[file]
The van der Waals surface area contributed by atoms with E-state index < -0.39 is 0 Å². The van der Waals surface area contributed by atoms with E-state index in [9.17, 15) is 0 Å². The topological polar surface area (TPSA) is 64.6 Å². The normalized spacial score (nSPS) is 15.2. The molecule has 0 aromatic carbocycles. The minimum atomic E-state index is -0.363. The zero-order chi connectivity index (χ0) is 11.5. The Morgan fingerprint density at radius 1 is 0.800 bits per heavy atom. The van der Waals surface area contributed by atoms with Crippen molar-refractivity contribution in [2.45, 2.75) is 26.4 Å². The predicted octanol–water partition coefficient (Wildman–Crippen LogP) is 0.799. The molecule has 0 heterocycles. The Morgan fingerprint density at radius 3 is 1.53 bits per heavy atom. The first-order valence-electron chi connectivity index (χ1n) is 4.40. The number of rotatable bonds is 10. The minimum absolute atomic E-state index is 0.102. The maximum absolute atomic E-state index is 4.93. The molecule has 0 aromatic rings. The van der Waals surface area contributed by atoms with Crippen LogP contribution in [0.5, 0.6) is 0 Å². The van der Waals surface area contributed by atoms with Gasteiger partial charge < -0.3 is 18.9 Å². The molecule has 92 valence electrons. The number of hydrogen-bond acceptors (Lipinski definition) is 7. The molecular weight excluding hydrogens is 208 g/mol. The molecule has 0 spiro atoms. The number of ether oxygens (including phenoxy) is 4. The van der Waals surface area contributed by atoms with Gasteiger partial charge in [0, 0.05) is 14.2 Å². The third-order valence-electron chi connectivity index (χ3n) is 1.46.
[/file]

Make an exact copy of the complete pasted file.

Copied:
The van der Waals surface area contributed by atoms with E-state index < -0.39 is 0 Å². The van der Waals surface area contributed by atoms with E-state index in [9.17, 15) is 0 Å². The topological polar surface area (TPSA) is 64.6 Å². The normalized spacial score (nSPS) is 15.2. The molecule has 0 aromatic carbocycles. The minimum atomic E-state index is -0.363. The zero-order chi connectivity index (χ0) is 11.5. The Morgan fingerprint density at radius 1 is 0.800 bits per heavy atom. The van der Waals surface area contributed by atoms with Crippen molar-refractivity contribution in [2.45, 2.75) is 26.4 Å². The predicted octanol–water partition coefficient (Wildman–Crippen LogP) is 0.799. The molecule has 0 heterocycles. The Morgan fingerprint density at radius 3 is 1.53 bits per heavy atom. The first-order valence-electron chi connectivity index (χ1n) is 4.40. The number of rotatable bonds is 10. The minimum absolute atomic E-state index is 0.102. The maximum absolute atomic E-state index is 4.93. The molecule has 0 aromatic rings. The van der Waals surface area contributed by atoms with Crippen LogP contribution in [0.5, 0.6) is 0 Å². The van der Waals surface area contributed by atoms with Gasteiger partial charge < -0.3 is 18.9 Å². The molecule has 92 valence electrons. The number of hydrogen-bond acceptors (Lipinski definition) is 7. The molecular weight excluding hydrogens is 208 g/mol. The molecule has 0 spiro atoms. The number of ether oxygens (including phenoxy) is 4. The van der Waals surface area contributed by atoms with Gasteiger partial charge in [0, 0.05) is 14.2 Å². The third-order valence-electron chi connectivity index (χ3n) is 1.46.